You are also a member of Exit Eden, which did mix the pop and metal world literally on the debut album, Rhapsodies in Black.

“Yeah. It was crazy to see so many people loving it because, I think, the metal aspect is still quite relevant and it was done in a very good way. Also the songs that were chosen, there were some anthems in there like “Total Eclipse of the Heart”, even if you are a metalhead you still kind of like the song. *laughs* Some of these kinds of songs from the 80’s just are cute because they are classics now. So there was a lot of positive reactions around this band from open-minded people. The saying that every metalhead doesn’t enjoy pop is not true, but if you take the extremes, you find strength of character instead of the metal is the only thing and the rest is shit, like I said before. With Exit Eden we could prove these two worlds could coexist, well three worlds because it is pop, metal, and symphonic.”

Can we expect another Exit Eden album in the future?

“Yes! Just be a little bit patient because we won’t start until I think April of next year.”

Fans will be very excited to hear that! To bring it back to Visions of Atlantis, there is a lot of history with this band, 20 years this year, and almost didn’t make it before and right around when you joined. You guys came back from possible extinction, how did that come about?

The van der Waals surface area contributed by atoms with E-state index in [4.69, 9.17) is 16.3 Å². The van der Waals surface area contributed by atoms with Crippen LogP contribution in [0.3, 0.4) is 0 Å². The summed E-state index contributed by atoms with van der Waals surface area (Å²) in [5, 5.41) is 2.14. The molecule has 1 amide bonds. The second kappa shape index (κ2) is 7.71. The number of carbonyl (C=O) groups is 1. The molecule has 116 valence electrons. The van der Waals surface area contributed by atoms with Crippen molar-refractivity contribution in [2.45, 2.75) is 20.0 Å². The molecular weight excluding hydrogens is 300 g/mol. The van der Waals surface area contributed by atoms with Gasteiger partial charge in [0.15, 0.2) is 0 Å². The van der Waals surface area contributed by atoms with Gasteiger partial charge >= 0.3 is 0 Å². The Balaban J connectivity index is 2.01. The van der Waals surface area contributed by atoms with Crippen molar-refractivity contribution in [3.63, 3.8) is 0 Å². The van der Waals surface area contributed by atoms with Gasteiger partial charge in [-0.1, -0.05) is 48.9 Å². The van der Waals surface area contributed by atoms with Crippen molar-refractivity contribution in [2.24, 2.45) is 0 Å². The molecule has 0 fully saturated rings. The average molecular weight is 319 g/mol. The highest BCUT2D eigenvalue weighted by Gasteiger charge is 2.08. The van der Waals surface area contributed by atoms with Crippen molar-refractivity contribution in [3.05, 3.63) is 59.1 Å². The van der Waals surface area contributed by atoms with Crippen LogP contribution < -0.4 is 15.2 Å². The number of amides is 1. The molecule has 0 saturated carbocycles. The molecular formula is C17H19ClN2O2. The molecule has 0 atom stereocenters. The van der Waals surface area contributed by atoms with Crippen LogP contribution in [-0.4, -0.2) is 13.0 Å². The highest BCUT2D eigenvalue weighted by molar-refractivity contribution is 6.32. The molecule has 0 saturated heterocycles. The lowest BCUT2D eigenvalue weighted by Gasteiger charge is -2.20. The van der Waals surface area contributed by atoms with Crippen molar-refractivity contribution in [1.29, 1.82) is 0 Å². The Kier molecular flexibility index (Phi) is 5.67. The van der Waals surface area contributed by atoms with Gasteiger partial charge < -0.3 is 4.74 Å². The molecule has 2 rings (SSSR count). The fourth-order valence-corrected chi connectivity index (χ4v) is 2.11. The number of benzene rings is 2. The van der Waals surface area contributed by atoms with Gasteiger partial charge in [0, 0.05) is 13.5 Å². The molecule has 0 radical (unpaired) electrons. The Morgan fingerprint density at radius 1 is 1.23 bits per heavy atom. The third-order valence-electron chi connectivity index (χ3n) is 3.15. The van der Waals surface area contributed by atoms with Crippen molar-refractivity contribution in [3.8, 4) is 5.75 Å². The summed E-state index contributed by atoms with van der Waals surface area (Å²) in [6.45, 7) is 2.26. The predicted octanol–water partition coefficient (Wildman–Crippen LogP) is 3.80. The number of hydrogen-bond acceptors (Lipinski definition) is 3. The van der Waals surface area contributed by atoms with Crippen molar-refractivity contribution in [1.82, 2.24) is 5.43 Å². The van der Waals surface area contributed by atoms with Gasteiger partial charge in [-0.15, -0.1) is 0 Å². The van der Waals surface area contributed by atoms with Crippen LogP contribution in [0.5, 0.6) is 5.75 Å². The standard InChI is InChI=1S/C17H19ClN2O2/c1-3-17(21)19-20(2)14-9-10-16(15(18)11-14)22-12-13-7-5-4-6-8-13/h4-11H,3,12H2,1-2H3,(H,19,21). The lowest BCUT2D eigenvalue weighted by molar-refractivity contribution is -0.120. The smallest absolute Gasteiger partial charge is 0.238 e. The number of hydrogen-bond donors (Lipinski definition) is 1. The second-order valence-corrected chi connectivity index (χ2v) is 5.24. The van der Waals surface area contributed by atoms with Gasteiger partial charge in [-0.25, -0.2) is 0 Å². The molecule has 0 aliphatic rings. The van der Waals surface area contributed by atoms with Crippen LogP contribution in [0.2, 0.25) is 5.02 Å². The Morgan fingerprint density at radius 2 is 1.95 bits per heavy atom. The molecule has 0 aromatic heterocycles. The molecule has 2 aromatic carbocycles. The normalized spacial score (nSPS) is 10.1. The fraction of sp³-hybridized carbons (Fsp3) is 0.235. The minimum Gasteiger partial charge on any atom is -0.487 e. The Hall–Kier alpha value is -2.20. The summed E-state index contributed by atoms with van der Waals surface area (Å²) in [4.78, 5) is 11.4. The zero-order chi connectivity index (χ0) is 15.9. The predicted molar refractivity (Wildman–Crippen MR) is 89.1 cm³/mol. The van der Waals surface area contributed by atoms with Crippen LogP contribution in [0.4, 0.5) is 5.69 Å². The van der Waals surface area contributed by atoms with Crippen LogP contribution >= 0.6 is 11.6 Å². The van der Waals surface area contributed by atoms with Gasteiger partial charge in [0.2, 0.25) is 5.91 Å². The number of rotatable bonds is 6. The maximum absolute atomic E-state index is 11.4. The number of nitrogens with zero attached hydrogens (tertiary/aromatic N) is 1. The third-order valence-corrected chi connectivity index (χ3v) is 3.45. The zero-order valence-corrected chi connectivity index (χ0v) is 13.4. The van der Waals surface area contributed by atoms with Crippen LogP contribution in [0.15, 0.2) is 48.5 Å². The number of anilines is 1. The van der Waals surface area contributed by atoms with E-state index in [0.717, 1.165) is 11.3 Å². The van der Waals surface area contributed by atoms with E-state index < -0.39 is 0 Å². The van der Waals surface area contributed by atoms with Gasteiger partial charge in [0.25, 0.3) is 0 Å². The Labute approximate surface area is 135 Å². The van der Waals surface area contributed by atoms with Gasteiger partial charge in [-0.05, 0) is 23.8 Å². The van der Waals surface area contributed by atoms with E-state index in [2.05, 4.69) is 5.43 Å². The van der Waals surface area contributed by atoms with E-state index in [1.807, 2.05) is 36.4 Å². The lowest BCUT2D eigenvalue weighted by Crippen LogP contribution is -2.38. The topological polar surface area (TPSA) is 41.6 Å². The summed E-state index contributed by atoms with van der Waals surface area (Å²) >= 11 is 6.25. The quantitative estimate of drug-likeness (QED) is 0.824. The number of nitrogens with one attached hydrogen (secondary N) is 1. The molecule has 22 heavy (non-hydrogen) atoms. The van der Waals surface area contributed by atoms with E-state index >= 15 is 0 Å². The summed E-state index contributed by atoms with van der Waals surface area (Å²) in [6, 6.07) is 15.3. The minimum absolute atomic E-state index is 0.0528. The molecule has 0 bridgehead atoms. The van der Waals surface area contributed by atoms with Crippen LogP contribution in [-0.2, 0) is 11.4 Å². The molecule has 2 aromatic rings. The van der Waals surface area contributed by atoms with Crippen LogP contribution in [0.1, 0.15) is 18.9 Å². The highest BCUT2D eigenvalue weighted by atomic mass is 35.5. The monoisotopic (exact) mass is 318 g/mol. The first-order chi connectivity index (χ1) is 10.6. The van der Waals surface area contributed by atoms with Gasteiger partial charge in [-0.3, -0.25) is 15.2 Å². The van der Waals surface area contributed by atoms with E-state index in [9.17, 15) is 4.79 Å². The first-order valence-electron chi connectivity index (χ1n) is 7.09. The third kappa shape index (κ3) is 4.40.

“There was a massive crisis in the band in 2013 and Thomas, the founder, has been through so much. This was not the first time there was a big lineup change in the band and I think he was really close to giving up. He was in a different area of his life and he was not taking too much time with band activity, not playing shows anymore. He had lost interest in the music also, to be honest. So when the crisis happened, he wanted to put an end to it. When he asked me to join the band, the original plan was to release a last album and make a goodbye tour. The thing is, when we started to play together again, he got excited to play and then when he saw the reaction of people, he thought, ‘Oh my god, there is still people who like us!’ So he decided not to drop it and then we decided to go on and start working on new music and this record.